Modified Atkins Diet (MAD) and Low-Glycemic Index Treatment (LGIT) are more likely to be accepted by older children and adults. In general, for new cases it is suggested to use the already made KD foods for 3 months because of its standardized contents and formula. Starting a new diet therapy for children need to proceed carefully and adjust timely according to responses. Good responders of KD and the family who have certain experience in KD, can use ordinary food prepared by themselves, and maintain on the KD for a long period.

In developed countries, epilepsy center or diet therapy clinic can offer KD service. But in the areas lack of such professional resources, there could be certain difficulties. In 2015, the International League against Epilepsy Dietary Therapy Task Force (ILAE, www.ilae.org) published KD treatment guideline in resource-poor regions; and suggested that the adult and pediatric neurologists should be familiar with KD treatment, and should form a special KD treatment team in resource-poor region. The classic KD therapy must have a dietitian to participate in the team [9].

Basic laboratory tests include blood sodium, potassium, bicarbonate, chloride, urea nitrogen, creatinine, and sugar. Follow-up examinations should include fasting blood lipids and urine analysis. All patients should receive a variety of vitamins and calcium screening tests. Babies or patients with comorbidities should be admitted in the hospital to initiate the KD therapy. Low-risk patients could start KD at out-patient clinics. All patients with KD treatment must be ensured that they would be able to contact the KD treatment team immediately in any emergency situation.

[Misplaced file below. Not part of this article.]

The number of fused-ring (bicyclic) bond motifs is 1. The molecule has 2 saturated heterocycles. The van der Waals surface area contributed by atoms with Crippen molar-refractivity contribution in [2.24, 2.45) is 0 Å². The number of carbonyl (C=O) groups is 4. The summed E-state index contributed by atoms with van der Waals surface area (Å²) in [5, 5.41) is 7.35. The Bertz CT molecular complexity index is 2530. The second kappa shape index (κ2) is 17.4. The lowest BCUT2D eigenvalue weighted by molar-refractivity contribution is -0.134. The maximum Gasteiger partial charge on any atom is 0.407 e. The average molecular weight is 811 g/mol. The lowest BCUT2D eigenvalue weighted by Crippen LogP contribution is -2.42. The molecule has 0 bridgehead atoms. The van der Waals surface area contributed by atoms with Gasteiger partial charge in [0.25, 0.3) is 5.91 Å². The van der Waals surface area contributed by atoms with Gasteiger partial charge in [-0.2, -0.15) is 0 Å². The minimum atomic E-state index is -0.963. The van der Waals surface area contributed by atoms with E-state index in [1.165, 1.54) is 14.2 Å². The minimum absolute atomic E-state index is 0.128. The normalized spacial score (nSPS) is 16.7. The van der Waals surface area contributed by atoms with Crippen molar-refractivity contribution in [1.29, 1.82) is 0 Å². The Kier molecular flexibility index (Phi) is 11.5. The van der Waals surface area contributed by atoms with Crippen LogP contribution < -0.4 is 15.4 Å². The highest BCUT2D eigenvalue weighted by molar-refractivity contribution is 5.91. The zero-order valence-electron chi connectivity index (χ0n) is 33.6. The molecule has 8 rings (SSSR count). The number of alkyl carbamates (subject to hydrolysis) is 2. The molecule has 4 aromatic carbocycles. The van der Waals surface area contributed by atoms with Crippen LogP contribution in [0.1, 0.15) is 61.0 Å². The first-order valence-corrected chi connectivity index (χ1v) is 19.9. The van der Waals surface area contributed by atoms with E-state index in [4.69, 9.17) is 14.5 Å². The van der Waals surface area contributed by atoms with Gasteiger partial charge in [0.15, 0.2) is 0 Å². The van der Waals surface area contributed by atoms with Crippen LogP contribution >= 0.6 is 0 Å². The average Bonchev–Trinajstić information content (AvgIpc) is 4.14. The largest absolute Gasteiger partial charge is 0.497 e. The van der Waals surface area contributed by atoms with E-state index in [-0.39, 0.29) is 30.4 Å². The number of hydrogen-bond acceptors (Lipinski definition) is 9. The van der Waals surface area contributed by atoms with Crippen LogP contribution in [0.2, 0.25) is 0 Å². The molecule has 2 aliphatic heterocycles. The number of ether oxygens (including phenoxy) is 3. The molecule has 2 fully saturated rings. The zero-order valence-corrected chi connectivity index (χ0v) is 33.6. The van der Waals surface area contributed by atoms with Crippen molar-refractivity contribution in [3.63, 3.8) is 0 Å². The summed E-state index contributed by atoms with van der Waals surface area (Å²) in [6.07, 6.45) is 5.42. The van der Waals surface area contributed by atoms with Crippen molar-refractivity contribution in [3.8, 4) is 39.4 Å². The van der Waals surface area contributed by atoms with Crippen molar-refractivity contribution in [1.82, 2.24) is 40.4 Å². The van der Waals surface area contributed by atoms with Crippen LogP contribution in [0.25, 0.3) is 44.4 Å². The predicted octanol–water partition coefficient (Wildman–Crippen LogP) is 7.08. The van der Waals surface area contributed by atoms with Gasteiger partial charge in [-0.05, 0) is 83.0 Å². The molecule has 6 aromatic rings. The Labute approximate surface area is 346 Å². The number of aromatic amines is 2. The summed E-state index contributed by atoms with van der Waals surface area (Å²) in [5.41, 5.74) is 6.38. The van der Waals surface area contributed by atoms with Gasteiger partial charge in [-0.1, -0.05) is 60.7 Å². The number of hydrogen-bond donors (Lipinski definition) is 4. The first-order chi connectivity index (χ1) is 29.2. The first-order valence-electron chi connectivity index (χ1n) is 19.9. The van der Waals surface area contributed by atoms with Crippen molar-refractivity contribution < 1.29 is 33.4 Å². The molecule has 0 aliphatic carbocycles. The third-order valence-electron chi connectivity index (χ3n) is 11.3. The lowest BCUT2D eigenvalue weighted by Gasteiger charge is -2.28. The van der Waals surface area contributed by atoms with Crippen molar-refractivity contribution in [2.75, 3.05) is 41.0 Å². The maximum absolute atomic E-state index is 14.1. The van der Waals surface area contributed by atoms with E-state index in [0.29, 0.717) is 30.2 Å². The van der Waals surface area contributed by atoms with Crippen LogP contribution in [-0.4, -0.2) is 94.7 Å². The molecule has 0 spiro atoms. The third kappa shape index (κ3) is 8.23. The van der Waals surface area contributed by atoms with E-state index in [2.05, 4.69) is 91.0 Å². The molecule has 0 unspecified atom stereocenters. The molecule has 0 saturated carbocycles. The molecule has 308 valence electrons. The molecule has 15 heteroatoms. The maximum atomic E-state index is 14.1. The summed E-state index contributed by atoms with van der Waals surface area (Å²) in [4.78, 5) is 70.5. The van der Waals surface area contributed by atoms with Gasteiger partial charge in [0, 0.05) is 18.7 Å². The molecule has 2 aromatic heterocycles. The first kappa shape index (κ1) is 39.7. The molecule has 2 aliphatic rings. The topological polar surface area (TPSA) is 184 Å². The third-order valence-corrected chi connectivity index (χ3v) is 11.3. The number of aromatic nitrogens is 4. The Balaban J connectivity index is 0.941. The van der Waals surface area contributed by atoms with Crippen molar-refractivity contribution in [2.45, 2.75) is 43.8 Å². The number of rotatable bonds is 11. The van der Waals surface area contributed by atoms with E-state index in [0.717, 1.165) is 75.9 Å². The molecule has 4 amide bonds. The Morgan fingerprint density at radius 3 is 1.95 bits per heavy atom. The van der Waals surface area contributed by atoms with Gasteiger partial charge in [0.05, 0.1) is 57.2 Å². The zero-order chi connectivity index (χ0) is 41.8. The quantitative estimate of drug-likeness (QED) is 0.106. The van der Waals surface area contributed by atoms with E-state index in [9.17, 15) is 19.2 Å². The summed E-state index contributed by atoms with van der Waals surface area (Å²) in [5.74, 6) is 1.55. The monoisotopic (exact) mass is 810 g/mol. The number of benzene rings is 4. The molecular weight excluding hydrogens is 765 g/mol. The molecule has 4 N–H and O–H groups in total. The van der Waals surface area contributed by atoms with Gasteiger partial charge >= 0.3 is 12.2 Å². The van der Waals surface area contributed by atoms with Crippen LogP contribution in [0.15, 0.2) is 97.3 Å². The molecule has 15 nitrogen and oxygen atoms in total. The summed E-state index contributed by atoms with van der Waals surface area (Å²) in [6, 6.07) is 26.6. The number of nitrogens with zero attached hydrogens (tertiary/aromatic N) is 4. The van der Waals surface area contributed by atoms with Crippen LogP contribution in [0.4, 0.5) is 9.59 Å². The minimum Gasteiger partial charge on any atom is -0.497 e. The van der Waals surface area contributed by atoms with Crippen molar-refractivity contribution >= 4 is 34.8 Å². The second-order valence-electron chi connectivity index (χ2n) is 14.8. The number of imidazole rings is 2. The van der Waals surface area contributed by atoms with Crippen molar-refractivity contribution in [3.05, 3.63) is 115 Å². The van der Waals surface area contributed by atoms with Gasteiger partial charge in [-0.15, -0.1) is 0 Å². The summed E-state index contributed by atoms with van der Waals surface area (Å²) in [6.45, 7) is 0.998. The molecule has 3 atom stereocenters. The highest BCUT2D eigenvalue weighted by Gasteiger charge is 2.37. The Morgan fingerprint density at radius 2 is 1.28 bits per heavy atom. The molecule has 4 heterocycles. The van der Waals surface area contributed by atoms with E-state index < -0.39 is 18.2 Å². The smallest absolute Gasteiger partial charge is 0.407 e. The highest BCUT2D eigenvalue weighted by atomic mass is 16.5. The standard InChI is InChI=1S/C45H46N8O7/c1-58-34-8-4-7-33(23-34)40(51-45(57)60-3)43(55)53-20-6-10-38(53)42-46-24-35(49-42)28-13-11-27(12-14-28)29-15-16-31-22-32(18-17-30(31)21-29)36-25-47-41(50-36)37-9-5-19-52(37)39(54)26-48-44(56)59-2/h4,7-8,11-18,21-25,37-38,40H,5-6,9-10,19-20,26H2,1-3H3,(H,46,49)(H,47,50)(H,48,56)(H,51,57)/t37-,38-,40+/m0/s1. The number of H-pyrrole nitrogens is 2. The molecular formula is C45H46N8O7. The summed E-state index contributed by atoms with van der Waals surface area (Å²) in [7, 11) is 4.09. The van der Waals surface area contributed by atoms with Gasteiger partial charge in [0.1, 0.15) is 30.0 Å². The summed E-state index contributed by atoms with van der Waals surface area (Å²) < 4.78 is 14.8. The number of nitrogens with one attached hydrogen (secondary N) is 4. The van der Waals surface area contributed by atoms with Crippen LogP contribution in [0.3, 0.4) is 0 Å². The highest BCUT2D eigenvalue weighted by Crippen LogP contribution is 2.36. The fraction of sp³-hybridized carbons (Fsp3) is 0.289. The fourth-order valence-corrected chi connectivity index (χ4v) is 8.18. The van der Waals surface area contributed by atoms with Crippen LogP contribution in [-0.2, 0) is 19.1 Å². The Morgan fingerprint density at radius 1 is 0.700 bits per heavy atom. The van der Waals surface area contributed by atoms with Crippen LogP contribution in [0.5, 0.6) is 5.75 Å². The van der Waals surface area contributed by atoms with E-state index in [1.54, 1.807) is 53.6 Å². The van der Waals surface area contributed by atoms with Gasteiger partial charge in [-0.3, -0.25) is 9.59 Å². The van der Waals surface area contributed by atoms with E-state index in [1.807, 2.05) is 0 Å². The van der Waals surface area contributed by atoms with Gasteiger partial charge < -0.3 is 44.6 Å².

The protocol of KD therapy is divided into five phases

Diet initiation phase: There are two ways of diet transition: (i) Gradual increase of calories: First calculating daily calorie need, and starting from fasting, or a small amount of calories, to 1/3, and to 2/3 amount and then to the full amount of calculated calories; (ii) Gradual increase of the KD diet ratio, from 1:1 to 2:1, 3:1, until 4:1.

KD can be initiated according to the patient’s individual condition, such as age, food preference, financial situation, education background and other factors. If rapid control of seizures is needed, fasting at the beginning of the therapy is appropriate, but attention must be paid with close monitoring in order to avoid low blood sugar and other adverse events. Normally the transition from ordinary diet to KD should be completed in 1-2 weeks either with hospitalization or with out-patient service, mainly to teach patients and/or parents to implement KD. Classical KD treatment must be supervised by the experienced physician and/or dietitian who have been properly trained in KD therapy. Modified Atkins diet and LGIT diet can be administered in out-patient clinics.